OSHA's Lockout/Tagout fact sheet describes practices and procedures necessary to disable machinery and equipment to prevent the release of hazardous energy. Lockout/Tagout is addressed in specific standards for general industry (29 CFR 1910.147), marine terminals, longshoring and the construction industry.


5 Requirements of a LOTO Program:


March 9, 2015

4 Tips to Keep Workers Safe On Remote Job Sites

Digital Safety Scoreboard
Working on remote job sites can be grueling and riddled with budgetary and time constraints. That means project managers must sometimes make adjustments to stay on track for successful completion. Here are some suggestions to avoid compromising workplace safety, whether you're close to the site or not:


Contact OSHA

The Occupational Safety and Health Administration (OSHA) offers on-site consulting services to both small- and medium-sized businesses. Based on its observations, your company will receive candid feedback on ways to improve overall safety and health performance. There is no fee assessment, since the programs are primarily funded by the federal government and all correspondence will be kept confidential.

March 4, 2015

Want Answers About NFPA 704? Common Questions FAQ Now Available

Hazmat > NFPA Diamonds > Sign
It's important to get every component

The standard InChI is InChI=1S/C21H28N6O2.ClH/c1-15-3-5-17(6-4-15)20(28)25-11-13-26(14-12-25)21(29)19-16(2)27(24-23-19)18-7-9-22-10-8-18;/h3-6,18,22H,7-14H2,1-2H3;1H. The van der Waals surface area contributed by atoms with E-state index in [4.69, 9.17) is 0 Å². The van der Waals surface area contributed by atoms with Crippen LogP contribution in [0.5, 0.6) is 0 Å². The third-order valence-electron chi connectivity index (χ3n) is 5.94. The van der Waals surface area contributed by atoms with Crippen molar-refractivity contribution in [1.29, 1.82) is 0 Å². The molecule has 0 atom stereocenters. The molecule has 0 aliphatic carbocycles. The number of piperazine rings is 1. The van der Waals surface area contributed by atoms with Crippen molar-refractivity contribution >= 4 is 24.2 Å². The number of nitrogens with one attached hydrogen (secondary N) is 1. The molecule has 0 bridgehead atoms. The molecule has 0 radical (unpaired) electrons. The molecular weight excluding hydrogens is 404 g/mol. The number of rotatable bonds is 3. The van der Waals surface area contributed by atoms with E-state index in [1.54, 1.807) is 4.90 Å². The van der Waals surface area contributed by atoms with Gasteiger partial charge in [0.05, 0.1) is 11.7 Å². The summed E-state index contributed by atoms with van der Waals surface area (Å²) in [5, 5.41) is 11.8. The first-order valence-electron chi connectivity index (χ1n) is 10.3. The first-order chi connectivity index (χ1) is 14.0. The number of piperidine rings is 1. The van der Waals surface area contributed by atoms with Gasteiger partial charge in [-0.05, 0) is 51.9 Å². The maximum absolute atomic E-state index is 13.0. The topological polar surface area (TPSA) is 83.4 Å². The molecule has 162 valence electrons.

of your NFPA diamond correct when
creating one from scratch to meet your needs.
Many of the people responsible for posting NFPA hazmat diamonds in the workplace have questions about colors, numbers, abbreviations and more themselves. The diamonds can indeed be confusing, but in an emergency the information these signs provide to first responders could save lives. You don't have to be a safety guru to see the value in that, or in having at least basic knowledge of NFPA 704.

Just last month NFPA, the National Fire Protection Association, made it easier to learn those fundamentals with a new FAQ document. Among the 13 questions answered are:
  • How 704 labels differ from other hazardous material labels
  • When you're required to use the NFPA 704 rating system
  • How the rating is displayed
  • Where to get NFPA 704 related materials and answers to additional questions